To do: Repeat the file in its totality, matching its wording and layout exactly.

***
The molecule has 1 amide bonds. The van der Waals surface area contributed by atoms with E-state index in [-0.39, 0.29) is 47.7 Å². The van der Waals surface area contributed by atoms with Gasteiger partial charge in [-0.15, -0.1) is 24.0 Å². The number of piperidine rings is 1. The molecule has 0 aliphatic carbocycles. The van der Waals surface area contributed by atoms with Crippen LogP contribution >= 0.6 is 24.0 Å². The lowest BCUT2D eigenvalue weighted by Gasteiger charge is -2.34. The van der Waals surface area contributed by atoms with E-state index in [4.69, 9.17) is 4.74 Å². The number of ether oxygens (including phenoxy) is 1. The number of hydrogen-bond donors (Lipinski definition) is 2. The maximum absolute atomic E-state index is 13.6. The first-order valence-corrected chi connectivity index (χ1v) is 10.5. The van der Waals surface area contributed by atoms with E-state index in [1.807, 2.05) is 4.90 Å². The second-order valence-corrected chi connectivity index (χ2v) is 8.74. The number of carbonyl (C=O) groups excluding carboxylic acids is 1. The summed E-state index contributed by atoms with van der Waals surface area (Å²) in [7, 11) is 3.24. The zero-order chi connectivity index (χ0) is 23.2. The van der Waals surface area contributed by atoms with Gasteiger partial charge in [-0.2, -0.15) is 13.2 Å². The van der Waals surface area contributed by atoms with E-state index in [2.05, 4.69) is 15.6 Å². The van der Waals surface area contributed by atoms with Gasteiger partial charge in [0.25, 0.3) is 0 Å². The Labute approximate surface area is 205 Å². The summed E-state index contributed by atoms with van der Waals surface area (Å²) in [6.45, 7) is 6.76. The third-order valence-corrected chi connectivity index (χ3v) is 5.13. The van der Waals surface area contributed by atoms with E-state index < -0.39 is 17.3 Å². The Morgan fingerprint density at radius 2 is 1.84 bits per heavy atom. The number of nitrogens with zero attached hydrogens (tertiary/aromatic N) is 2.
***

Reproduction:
The molecule has 1 amide bonds. The van der Waals surface area contributed by atoms with E-state index in [-0.39, 0.29) is 47.7 Å². The van der Waals surface area contributed by atoms with Gasteiger partial charge in [-0.15, -0.1) is 24.0 Å². The number of piperidine rings is 1. The molecule has 0 aliphatic carbocycles. The van der Waals surface area contributed by atoms with Crippen LogP contribution >= 0.6 is 24.0 Å². The lowest BCUT2D eigenvalue weighted by Gasteiger charge is -2.34. The van der Waals surface area contributed by atoms with E-state index in [4.69, 9.17) is 4.74 Å². The number of ether oxygens (including phenoxy) is 1. The number of hydrogen-bond donors (Lipinski definition) is 2. The maximum absolute atomic E-state index is 13.6. The first-order valence-corrected chi connectivity index (χ1v) is 10.5. The van der Waals surface area contributed by atoms with E-state index in [1.807, 2.05) is 4.90 Å². The second-order valence-corrected chi connectivity index (χ2v) is 8.74. The number of carbonyl (C=O) groups excluding carboxylic acids is 1. The summed E-state index contributed by atoms with van der Waals surface area (Å²) in [7, 11) is 3.24. The zero-order chi connectivity index (χ0) is 23.2. The van der Waals surface area contributed by atoms with Gasteiger partial charge in [-0.2, -0.15) is 13.2 Å². The van der Waals surface area contributed by atoms with E-state index in [2.05, 4.69) is 15.6 Å². The van der Waals surface area contributed by atoms with Gasteiger partial charge in [0.25, 0.3) is 0 Å². The Labute approximate surface area is 205 Å². The summed E-state index contributed by atoms with van der Waals surface area (Å²) in [6.45, 7) is 6.76. The third-order valence-corrected chi connectivity index (χ3v) is 5.13. The van der Waals surface area contributed by atoms with E-state index < -0.39 is 17.3 Å². The Morgan fingerprint density at radius 2 is 1.84 bits per heavy atom. The number of nitrogens with zero attached hydrogens (tertiary/aromatic N) is 2.